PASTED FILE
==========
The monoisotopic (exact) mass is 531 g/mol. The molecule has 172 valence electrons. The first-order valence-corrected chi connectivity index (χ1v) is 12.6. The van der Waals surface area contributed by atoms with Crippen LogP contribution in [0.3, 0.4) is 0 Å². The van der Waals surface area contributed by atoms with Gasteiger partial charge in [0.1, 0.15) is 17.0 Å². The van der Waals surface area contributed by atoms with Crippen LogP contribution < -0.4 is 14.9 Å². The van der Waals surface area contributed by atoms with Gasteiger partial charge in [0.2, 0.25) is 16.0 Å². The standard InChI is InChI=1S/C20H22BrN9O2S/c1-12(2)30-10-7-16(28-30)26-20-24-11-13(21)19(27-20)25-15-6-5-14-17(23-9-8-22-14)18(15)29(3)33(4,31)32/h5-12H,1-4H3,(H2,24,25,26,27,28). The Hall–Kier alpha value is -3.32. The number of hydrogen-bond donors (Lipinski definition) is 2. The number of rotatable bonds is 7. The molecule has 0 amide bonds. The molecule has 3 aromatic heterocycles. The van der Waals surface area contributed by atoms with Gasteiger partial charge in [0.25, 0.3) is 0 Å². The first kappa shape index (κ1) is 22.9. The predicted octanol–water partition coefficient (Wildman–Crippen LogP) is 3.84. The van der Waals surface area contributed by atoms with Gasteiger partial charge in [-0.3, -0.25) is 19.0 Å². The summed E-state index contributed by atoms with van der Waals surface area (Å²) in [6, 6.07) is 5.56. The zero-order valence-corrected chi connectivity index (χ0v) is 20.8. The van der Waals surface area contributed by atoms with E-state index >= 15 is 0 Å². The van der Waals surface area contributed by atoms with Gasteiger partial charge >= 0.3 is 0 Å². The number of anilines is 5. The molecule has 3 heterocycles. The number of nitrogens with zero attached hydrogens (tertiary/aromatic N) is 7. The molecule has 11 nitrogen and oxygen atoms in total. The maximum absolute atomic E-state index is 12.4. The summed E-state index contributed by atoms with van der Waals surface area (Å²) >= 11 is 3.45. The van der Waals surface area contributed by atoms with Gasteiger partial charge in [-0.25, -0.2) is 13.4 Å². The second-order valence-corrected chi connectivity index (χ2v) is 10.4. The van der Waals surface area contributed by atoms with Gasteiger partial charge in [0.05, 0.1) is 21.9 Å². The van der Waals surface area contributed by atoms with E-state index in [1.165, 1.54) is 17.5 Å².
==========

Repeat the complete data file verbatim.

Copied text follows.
The monoisotopic (exact) mass is 531 g/mol. The molecule has 172 valence electrons. The first-order valence-corrected chi connectivity index (χ1v) is 12.6. The van der Waals surface area contributed by atoms with Crippen LogP contribution in [0.3, 0.4) is 0 Å². The van der Waals surface area contributed by atoms with Gasteiger partial charge in [0.1, 0.15) is 17.0 Å². The van der Waals surface area contributed by atoms with Crippen LogP contribution < -0.4 is 14.9 Å². The van der Waals surface area contributed by atoms with Gasteiger partial charge in [0.2, 0.25) is 16.0 Å². The standard InChI is InChI=1S/C20H22BrN9O2S/c1-12(2)30-10-7-16(28-30)26-20-24-11-13(21)19(27-20)25-15-6-5-14-17(23-9-8-22-14)18(15)29(3)33(4,31)32/h5-12H,1-4H3,(H2,24,25,26,27,28). The Hall–Kier alpha value is -3.32. The number of hydrogen-bond donors (Lipinski definition) is 2. The number of rotatable bonds is 7. The molecule has 0 amide bonds. The molecule has 3 aromatic heterocycles. The van der Waals surface area contributed by atoms with Gasteiger partial charge in [0.25, 0.3) is 0 Å². The first kappa shape index (κ1) is 22.9. The predicted octanol–water partition coefficient (Wildman–Crippen LogP) is 3.84. The van der Waals surface area contributed by atoms with Gasteiger partial charge in [-0.3, -0.25) is 19.0 Å². The summed E-state index contributed by atoms with van der Waals surface area (Å²) in [6, 6.07) is 5.56. The zero-order valence-corrected chi connectivity index (χ0v) is 20.8. The van der Waals surface area contributed by atoms with E-state index >= 15 is 0 Å². The van der Waals surface area contributed by atoms with Gasteiger partial charge >= 0.3 is 0 Å². The number of anilines is 5. The molecule has 3 heterocycles. The number of nitrogens with zero attached hydrogens (tertiary/aromatic N) is 7. The molecule has 11 nitrogen and oxygen atoms in total. The maximum absolute atomic E-state index is 12.4. The summed E-state index contributed by atoms with van der Waals surface area (Å²) >= 11 is 3.45. The van der Waals surface area contributed by atoms with Gasteiger partial charge in [-0.25, -0.2) is 13.4 Å². The second-order valence-corrected chi connectivity index (χ2v) is 10.4. The van der Waals surface area contributed by atoms with Gasteiger partial charge in [0.05, 0.1) is 21.9 Å². The van der Waals surface area contributed by atoms with E-state index in [1.165, 1.54) is 17.5 Å².